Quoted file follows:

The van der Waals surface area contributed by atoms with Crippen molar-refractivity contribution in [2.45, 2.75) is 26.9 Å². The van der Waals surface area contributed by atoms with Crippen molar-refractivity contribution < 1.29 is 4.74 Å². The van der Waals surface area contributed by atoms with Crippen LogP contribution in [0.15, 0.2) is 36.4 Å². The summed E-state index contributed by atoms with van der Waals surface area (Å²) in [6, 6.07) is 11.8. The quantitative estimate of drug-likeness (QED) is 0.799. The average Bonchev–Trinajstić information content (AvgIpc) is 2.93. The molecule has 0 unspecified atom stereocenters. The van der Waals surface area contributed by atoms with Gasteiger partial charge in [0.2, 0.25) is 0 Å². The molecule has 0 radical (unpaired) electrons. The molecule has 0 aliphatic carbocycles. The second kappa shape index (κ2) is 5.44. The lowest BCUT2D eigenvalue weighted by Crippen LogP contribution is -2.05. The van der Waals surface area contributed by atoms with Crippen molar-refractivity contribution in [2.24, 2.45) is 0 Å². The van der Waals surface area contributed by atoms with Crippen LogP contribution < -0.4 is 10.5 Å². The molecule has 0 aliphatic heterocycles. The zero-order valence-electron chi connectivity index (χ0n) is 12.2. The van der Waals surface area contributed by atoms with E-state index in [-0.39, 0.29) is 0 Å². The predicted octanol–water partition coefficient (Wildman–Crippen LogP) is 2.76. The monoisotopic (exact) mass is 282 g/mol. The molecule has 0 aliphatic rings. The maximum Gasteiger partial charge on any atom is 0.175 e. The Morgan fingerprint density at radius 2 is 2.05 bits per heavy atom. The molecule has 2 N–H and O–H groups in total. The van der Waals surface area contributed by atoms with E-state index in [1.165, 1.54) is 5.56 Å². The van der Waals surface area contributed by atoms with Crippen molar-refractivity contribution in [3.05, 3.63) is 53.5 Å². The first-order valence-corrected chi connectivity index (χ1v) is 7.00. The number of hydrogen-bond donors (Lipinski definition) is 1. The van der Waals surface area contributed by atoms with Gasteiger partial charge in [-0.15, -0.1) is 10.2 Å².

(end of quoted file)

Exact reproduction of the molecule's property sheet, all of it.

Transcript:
The van der Waals surface area contributed by atoms with Crippen molar-refractivity contribution in [2.45, 2.75) is 26.9 Å². The van der Waals surface area contributed by atoms with Crippen molar-refractivity contribution < 1.29 is 4.74 Å². The van der Waals surface area contributed by atoms with Crippen LogP contribution in [0.15, 0.2) is 36.4 Å². The summed E-state index contributed by atoms with van der Waals surface area (Å²) in [6, 6.07) is 11.8. The quantitative estimate of drug-likeness (QED) is 0.799. The average Bonchev–Trinajstić information content (AvgIpc) is 2.93. The molecule has 0 unspecified atom stereocenters. The van der Waals surface area contributed by atoms with Gasteiger partial charge in [0.2, 0.25) is 0 Å². The molecule has 0 radical (unpaired) electrons. The molecule has 0 aliphatic carbocycles. The second kappa shape index (κ2) is 5.44. The lowest BCUT2D eigenvalue weighted by Crippen LogP contribution is -2.05. The van der Waals surface area contributed by atoms with Crippen molar-refractivity contribution in [2.24, 2.45) is 0 Å². The van der Waals surface area contributed by atoms with Crippen LogP contribution < -0.4 is 10.5 Å². The molecule has 0 aliphatic heterocycles. The zero-order valence-electron chi connectivity index (χ0n) is 12.2. The van der Waals surface area contributed by atoms with E-state index in [-0.39, 0.29) is 0 Å². The predicted octanol–water partition coefficient (Wildman–Crippen LogP) is 2.76. The monoisotopic (exact) mass is 282 g/mol. The molecule has 0 aliphatic rings. The maximum Gasteiger partial charge on any atom is 0.175 e. The Morgan fingerprint density at radius 2 is 2.05 bits per heavy atom. The molecule has 2 N–H and O–H groups in total. The van der Waals surface area contributed by atoms with E-state index in [1.165, 1.54) is 5.56 Å². The van der Waals surface area contributed by atoms with Crippen molar-refractivity contribution in [3.05, 3.63) is 53.5 Å². The first-order valence-corrected chi connectivity index (χ1v) is 7.00. The number of hydrogen-bond donors (Lipinski definition) is 1. The van der Waals surface area contributed by atoms with Gasteiger partial charge in [-0.15, -0.1) is 10.2 Å².